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Got about 25-30 fires or so in it so far (mornings and evenings generally) and I'm pretty impressed overall. It's got a few minor nuances, but overall I'm extremely impressed with it so far. I may consider doubling up on the firebrick in shoulder season to simply make my firebox smaller. Compared to my old unit, the firebox is tiny, but I do feel like the firebox in this thing is BIG. To take the chill out of the air in the morning is easily 6-7 pieces of wood.. I load N/S, and can easily lay 5-6 four-five inch diameter rounds along the bottom.

I also see why people recommend using splits more in the EPA units. My manual recommends it too. It gives more surface area for flames to lick and spread to when starting, etc. Rounds burn good, but occasionally I'll see one fully charcoaled still round not really doing much of anything anymore until I hit it with the poker and break it up into coals. Probably 2/3 of what I have are small diameter rounds unfortunately right now, but I think I'll be okay even with my lack of splits. I've made up for it by making smaller splits on my kindling cracker to go between them.

Right now running shoulder season on a mix of 50/50 pine and ash (or oak) I'm getting about 5-6 hour burn times running at about 50% air. I normally don't choke it down past 50% until after the first cycle of wood and I've got a good bed of coals established. Everything I'm using is 20% or less MC, but none of my piles are covered except the one on my deck that holds half a face. I've got a wood rack right next to the stove that's always full to make sure the stove is drying whatever surface moisture it may contain on it's next load.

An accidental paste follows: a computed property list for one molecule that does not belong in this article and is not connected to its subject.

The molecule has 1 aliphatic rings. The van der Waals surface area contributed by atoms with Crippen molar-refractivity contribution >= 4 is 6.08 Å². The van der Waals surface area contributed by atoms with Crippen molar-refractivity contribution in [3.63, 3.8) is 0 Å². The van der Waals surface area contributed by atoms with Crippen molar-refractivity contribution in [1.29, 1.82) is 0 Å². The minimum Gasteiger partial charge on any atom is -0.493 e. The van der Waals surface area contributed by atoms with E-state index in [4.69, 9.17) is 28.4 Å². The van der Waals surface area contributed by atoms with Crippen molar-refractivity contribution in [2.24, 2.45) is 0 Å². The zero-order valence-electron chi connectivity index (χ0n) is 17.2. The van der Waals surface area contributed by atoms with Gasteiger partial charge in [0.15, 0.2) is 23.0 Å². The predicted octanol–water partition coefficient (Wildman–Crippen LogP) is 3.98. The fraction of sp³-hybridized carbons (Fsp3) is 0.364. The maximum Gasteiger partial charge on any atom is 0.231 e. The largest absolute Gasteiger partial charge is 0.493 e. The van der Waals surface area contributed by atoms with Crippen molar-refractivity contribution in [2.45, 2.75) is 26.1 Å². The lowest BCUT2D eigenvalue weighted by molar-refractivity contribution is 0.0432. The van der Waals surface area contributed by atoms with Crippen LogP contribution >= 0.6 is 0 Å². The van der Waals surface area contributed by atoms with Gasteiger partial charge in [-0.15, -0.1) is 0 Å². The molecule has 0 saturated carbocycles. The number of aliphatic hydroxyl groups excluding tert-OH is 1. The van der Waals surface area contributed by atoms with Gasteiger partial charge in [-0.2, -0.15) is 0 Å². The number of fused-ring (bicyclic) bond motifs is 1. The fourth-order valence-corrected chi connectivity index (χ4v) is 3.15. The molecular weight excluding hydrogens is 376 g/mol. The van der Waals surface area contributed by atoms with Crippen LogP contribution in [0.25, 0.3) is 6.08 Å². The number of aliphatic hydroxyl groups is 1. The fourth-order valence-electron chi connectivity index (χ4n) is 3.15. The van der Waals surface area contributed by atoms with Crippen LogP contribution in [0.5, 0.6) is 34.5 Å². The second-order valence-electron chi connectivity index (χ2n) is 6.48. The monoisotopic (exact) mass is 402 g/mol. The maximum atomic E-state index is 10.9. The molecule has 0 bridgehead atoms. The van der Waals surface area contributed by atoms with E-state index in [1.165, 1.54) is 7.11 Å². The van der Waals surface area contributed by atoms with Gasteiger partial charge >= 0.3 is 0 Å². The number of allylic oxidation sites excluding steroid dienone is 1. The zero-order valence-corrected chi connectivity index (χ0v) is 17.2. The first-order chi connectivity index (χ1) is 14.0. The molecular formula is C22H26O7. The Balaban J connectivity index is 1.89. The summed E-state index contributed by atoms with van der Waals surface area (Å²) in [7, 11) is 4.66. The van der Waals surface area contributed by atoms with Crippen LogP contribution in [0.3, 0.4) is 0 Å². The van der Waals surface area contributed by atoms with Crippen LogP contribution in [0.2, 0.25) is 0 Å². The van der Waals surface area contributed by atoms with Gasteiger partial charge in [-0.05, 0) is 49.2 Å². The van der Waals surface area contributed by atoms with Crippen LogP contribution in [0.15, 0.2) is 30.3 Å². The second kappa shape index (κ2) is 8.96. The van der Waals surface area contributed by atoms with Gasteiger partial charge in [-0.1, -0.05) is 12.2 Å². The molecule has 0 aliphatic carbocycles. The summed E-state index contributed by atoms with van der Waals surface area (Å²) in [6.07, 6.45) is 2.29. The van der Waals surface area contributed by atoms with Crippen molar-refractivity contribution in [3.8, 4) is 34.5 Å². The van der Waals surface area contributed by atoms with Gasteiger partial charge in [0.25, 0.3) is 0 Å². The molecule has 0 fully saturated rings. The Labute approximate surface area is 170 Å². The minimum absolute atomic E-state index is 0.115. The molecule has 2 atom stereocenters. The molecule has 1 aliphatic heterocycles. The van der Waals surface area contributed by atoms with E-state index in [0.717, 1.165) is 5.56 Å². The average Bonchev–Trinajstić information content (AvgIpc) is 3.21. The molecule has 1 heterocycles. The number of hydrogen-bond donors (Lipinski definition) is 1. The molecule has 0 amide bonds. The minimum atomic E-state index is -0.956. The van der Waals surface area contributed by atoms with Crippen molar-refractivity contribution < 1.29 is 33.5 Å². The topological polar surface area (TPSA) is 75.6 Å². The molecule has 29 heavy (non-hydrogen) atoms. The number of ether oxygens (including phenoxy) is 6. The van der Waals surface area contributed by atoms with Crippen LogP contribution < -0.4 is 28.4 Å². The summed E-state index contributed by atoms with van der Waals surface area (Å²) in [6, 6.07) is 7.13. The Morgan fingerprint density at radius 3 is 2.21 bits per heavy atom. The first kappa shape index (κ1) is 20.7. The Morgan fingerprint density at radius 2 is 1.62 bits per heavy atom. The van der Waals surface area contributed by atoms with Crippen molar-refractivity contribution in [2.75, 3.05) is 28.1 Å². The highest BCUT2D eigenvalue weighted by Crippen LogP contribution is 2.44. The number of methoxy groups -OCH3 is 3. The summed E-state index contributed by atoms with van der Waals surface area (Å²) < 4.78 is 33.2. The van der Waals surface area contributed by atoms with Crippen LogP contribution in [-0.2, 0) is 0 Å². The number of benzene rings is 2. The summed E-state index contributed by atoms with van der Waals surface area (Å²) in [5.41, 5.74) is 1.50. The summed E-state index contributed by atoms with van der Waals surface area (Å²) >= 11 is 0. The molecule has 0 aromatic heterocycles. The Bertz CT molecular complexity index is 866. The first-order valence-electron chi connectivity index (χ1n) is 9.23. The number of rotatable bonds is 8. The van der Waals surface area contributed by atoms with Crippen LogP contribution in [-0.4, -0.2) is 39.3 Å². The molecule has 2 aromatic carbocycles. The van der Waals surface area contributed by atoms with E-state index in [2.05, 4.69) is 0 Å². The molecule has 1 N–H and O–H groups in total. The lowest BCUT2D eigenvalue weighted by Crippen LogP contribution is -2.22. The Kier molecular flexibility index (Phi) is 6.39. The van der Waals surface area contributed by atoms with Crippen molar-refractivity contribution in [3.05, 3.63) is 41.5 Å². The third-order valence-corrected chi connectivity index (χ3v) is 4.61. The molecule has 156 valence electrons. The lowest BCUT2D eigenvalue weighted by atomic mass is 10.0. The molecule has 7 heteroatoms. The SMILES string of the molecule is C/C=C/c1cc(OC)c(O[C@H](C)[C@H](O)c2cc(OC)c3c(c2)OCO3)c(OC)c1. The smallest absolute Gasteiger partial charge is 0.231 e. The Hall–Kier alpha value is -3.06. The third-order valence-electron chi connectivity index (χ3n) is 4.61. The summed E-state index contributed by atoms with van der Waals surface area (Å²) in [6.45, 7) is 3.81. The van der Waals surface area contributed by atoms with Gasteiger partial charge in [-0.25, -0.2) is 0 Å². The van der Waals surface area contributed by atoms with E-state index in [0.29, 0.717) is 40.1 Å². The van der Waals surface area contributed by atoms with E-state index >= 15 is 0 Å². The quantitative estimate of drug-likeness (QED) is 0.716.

Blower kicks on as intended, works well. Accidently gotten the main room to 81 when it was 30 out, so that's promising, and I actually had to choke the fire out because it was rocking and rolling a little too much for comfort. Lol. We've been using a combination of a box fan and ceiling fan to move the air around the house. When it was 81 in the main room, the coldest room in the house was 75. Not bad.

Surprisingly enough, I don't get much of a bed of coals left in the morning, and everything is ash. It burns clean, and I've not gotten a single piece of charcoal over the size of my fist at the end of a burn. This may change as I'm doing larger "right before bed" night loads, and start getting more into my hardwoods.

I've cleaned the fire glass for the first time this morning, and noticed I get some "soot wispies" occasionally that hang down from the top of the door area is (there's an air/smoke bypass there I believe?) and my friend who runs his Pleasant Hearth said these are common.

The fresh air intake likes an ash pan at 50% capacity or less.

Everything pretty much checks out and I like it quite a bit. I probably could have gotten away with a 3300 after all, but not a huge deal.

The only thing left to do is to install the flue thermometer through the insulated flue so I can better monitor my temps. That's probably something on the agenda this week to do.